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pitambari parekh

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since Jul 06, 2007
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Recent posts by pitambari parekh

Looks like no one's aware of how RMI works in jdk5.0 ...
anyways who so ever reads this and if interestd must try to run RMI application in jdk5.0 and not use "rmic" at all.....
10 years ago
For rmi , in java 5.0 "rmic" is not required. The stub is an instance of java.lang.reflect.Proxy which is created dynamically. Can someone please explain the working of it exactly???
I hope m clear with the question...

Regards,
Pitambari.
(SCJP5.0)
10 years ago
does the main thread die??
If so, how???
please help me with..
Thanks..

Regards,
Pitambari.
Thanks Mr. Ernest Friedman-Hill.
I wasn' t getting a satisfactory answer immediately and so I put the same question on another forum.
Anyways I assure you that this won�t happen again from my end.


Regards,
Pitambari.
10 years ago
Thanks Raghavan Muthu.. Thats a good link
10 years ago
No Dhwani, thats not the case..
If they are inherited why cant they be overriden??
The main reason why static methods cannot be overridden are that they are not inherited in sub class...
And the reason why they are not inherited is that they are class's methods and not of object..
10 years ago
In the code "k" is a static variable of Super class.
It should not be visible in the Sub class.
Atleast not when I write "this.k" And even when I write "m.print()" , i should get a compiler error... But i do not get any error...
Why so?? Please give me a good example saying that it is not inherited.
Waiting for an early reply...

class Super
{
int i =1;
static int k = 2;
public static void print()
{
System.out.println(k);
}
}

class Sub extends Super
{
public void show()
{
System.out.println(" k : " + this.k);
}
public static void main(String []args)
{
Sub m =new Sub();
m.show();
m.print();
}
}
10 years ago
In the code "k" is a static variable of Super class.
It should not be visible in the Sub class.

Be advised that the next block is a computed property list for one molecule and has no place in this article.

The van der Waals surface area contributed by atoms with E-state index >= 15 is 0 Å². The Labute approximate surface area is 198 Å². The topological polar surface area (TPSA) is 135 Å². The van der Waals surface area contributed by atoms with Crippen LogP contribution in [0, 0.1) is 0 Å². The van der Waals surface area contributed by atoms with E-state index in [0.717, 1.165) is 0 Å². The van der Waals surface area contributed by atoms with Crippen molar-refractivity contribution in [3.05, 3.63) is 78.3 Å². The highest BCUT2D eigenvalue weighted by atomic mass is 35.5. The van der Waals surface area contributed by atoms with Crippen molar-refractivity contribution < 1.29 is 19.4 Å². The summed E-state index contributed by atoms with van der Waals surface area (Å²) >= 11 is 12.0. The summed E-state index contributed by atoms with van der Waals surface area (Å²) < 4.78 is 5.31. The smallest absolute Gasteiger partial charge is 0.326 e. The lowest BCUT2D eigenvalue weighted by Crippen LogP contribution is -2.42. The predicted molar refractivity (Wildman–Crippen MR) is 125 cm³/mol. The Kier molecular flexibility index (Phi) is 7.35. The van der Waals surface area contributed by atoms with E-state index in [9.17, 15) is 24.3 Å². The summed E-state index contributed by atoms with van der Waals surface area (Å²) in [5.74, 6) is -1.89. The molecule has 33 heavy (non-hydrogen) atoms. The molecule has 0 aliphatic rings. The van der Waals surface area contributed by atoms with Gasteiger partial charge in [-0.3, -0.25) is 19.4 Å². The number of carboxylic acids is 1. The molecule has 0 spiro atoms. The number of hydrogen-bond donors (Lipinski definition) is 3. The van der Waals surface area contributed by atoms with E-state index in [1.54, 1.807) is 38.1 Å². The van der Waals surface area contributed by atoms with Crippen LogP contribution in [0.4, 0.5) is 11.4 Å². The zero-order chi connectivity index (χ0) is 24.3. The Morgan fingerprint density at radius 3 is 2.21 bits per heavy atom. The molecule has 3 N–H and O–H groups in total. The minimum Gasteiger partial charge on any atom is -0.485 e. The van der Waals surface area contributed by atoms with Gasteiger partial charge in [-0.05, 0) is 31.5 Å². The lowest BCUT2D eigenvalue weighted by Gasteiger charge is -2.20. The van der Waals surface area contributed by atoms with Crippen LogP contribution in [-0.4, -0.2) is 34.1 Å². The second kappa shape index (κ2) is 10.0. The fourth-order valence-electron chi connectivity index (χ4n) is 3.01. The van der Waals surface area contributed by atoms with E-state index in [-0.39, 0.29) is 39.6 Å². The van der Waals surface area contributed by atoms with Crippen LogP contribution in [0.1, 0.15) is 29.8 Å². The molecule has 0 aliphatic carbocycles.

Atleast not when I write "this.k" And even when I write "m.print()" , i should get a compiler error... But i do not get any error...
Why so?? Please give me a good example saying that it is not inherited.
Waiting for an early reply...

class Super
{
int i =1;
static int k = 2;
public static void print()
{
System.out.println(k);
}
}

class Sub extends Super
{
public void show()
{
System.out.println(" k : " + this.k);
}
public static void main(String []args)
{
Sub m =new Sub();
m.show();
m.print();
}
}
10 years ago
Thanks John Dell'Oso ...
Just to confirm what i've understood is that(only from the accessible point of view) static variables and methods are kept with class file of super class and so are accessible in sub class...

They are not inherited ...

And when i'm printing "k" or calling "print()" in my code, internally it is read as " Super.k " and " Super.print()"

Please let me know if I'm right???
Thanks ...
10 years ago
The code runs perfectly.. And thats the reason i have a Doubt...

I'm very sure that static members are not inherited.
I just want a reason how am i able to print static members of super class in my sub class??
If i'm able to print, means these static members are visible in my sub class, means they are inherited which contradicts the statement that static members are not inhrited..
10 years ago
Are static variables and methods of super class inherited in sub class???
according to me they aren't...
But how can we use the static variables in our sub class??
Means are they visible to subclass ??
class Super
{
int i =1;
static int k = 2;
public static void print()
{
System.out.println(k);
}
}
class Sub extends Super
{
public void show()
{
System.out.println(" k : " + k);
}
public static void main(String []args)
{
Sub m =new Sub();
m.show();
print();
}
}
10 years ago
"throw" and "throws" are two different keywords..
When you use "throws Exception" , you are basically indicating that you are not catching the exception in that method and it should be thrown to the calling method and you must write your catch in that calling method.

When you use "throw new Exception()" , you are explicitly throwing an exception which has to be caught. You basically use this when you dont want to reach to a particular condition.Means if that particulr condition occurs "throw new Exception()" .....
10 years ago
Thank You Mr. Campbell Ritchie .. But one thing i would like to clarify is that by using Printable I meant simply any interface and not specifically the interface from java.awt.print.Printable..
10 years ago
Thank you, Mr Friedmann-Hill..
10 years ago
class Employee implements Printable
{
public void print()
{
System.out.println("inside print");
}

public Employee()
{

}

public static void main(String[] args)
{
Printable p1 =new Employee();
Printable p2 =new Employee();
p1.print();
if(p1.equals(p2))
System.out.println("Equal");
System.out.println("Not Equal");
}
}
how is it possible to call "equals" method on Printable reference??? Because with super class/interface reference we can only call methods of super class/interface .. And "Object" class is not a super class for Printable.
Waiting for a reply...
10 years ago